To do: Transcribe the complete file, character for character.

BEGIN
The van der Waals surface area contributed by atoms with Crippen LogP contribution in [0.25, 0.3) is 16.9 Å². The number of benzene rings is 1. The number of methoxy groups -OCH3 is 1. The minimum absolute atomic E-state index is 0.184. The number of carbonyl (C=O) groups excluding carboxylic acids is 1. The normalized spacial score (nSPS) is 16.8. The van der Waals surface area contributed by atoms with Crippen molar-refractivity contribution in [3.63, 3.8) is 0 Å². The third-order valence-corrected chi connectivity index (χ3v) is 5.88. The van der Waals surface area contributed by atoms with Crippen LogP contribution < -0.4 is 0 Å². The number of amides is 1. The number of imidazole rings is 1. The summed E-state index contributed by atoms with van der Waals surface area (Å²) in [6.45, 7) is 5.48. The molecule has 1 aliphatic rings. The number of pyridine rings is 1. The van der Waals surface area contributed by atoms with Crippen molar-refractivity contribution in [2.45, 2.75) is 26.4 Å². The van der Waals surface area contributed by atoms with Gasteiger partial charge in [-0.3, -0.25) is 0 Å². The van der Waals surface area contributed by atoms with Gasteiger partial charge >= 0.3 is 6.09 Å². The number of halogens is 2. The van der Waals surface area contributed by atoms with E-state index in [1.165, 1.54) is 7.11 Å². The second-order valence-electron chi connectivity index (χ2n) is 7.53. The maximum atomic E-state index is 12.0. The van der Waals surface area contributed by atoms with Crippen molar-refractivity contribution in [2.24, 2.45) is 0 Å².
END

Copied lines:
The van der Waals surface area contributed by atoms with Crippen LogP contribution in [0.25, 0.3) is 16.9 Å². The number of benzene rings is 1. The number of methoxy groups -OCH3 is 1. The minimum absolute atomic E-state index is 0.184. The number of carbonyl (C=O) groups excluding carboxylic acids is 1. The normalized spacial score (nSPS) is 16.8. The van der Waals surface area contributed by atoms with Crippen molar-refractivity contribution in [3.63, 3.8) is 0 Å². The third-order valence-corrected chi connectivity index (χ3v) is 5.88. The van der Waals surface area contributed by atoms with Crippen LogP contribution < -0.4 is 0 Å². The number of amides is 1. The number of imidazole rings is 1. The summed E-state index contributed by atoms with van der Waals surface area (Å²) in [6.45, 7) is 5.48. The molecule has 1 aliphatic rings. The number of pyridine rings is 1. The van der Waals surface area contributed by atoms with Crippen molar-refractivity contribution in [2.45, 2.75) is 26.4 Å². The van der Waals surface area contributed by atoms with Gasteiger partial charge in [-0.3, -0.25) is 0 Å². The van der Waals surface area contributed by atoms with Gasteiger partial charge >= 0.3 is 6.09 Å². The number of halogens is 2. The van der Waals surface area contributed by atoms with E-state index in [1.165, 1.54) is 7.11 Å². The second-order valence-electron chi connectivity index (χ2n) is 7.53. The maximum atomic E-state index is 12.0. The van der Waals surface area contributed by atoms with Crippen molar-refractivity contribution in [2.24, 2.45) is 0 Å².